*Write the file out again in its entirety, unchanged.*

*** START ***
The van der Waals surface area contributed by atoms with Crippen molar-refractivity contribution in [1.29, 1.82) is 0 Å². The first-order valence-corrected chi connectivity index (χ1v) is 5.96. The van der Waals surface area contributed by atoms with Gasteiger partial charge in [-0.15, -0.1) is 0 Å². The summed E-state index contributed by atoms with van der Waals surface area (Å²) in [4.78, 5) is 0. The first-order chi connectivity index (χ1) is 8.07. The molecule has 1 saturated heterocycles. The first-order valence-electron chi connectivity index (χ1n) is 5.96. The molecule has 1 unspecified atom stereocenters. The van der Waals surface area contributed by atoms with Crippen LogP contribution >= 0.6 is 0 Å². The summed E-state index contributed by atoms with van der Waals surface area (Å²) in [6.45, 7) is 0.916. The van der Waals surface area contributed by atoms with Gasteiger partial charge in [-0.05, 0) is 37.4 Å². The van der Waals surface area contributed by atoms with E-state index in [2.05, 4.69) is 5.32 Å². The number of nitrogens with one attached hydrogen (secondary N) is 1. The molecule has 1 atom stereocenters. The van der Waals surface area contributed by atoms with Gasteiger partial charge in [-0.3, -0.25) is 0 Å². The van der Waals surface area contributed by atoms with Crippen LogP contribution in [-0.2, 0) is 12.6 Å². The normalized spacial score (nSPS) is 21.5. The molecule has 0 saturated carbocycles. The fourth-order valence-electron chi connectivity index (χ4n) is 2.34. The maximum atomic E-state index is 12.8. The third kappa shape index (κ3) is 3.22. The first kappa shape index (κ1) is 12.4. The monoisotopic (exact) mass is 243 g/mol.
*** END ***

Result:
The van der Waals surface area contributed by atoms with Crippen molar-refractivity contribution in [1.29, 1.82) is 0 Å². The first-order valence-corrected chi connectivity index (χ1v) is 5.96. The van der Waals surface area contributed by atoms with Gasteiger partial charge in [-0.15, -0.1) is 0 Å². The summed E-state index contributed by atoms with van der Waals surface area (Å²) in [4.78, 5) is 0. The first-order chi connectivity index (χ1) is 8.07. The molecule has 1 saturated heterocycles. The first-order valence-electron chi connectivity index (χ1n) is 5.96. The molecule has 1 unspecified atom stereocenters. The van der Waals surface area contributed by atoms with Crippen LogP contribution >= 0.6 is 0 Å². The summed E-state index contributed by atoms with van der Waals surface area (Å²) in [6.45, 7) is 0.916. The van der Waals surface area contributed by atoms with Gasteiger partial charge in [-0.05, 0) is 37.4 Å². The van der Waals surface area contributed by atoms with E-state index in [2.05, 4.69) is 5.32 Å². The number of nitrogens with one attached hydrogen (secondary N) is 1. The molecule has 1 atom stereocenters. The van der Waals surface area contributed by atoms with Gasteiger partial charge in [-0.3, -0.25) is 0 Å². The van der Waals surface area contributed by atoms with Crippen LogP contribution in [-0.2, 0) is 12.6 Å². The normalized spacial score (nSPS) is 21.5. The molecule has 0 saturated carbocycles. The fourth-order valence-electron chi connectivity index (χ4n) is 2.34. The maximum atomic E-state index is 12.8. The third kappa shape index (κ3) is 3.22. The first kappa shape index (κ1) is 12.4. The monoisotopic (exact) mass is 243 g/mol.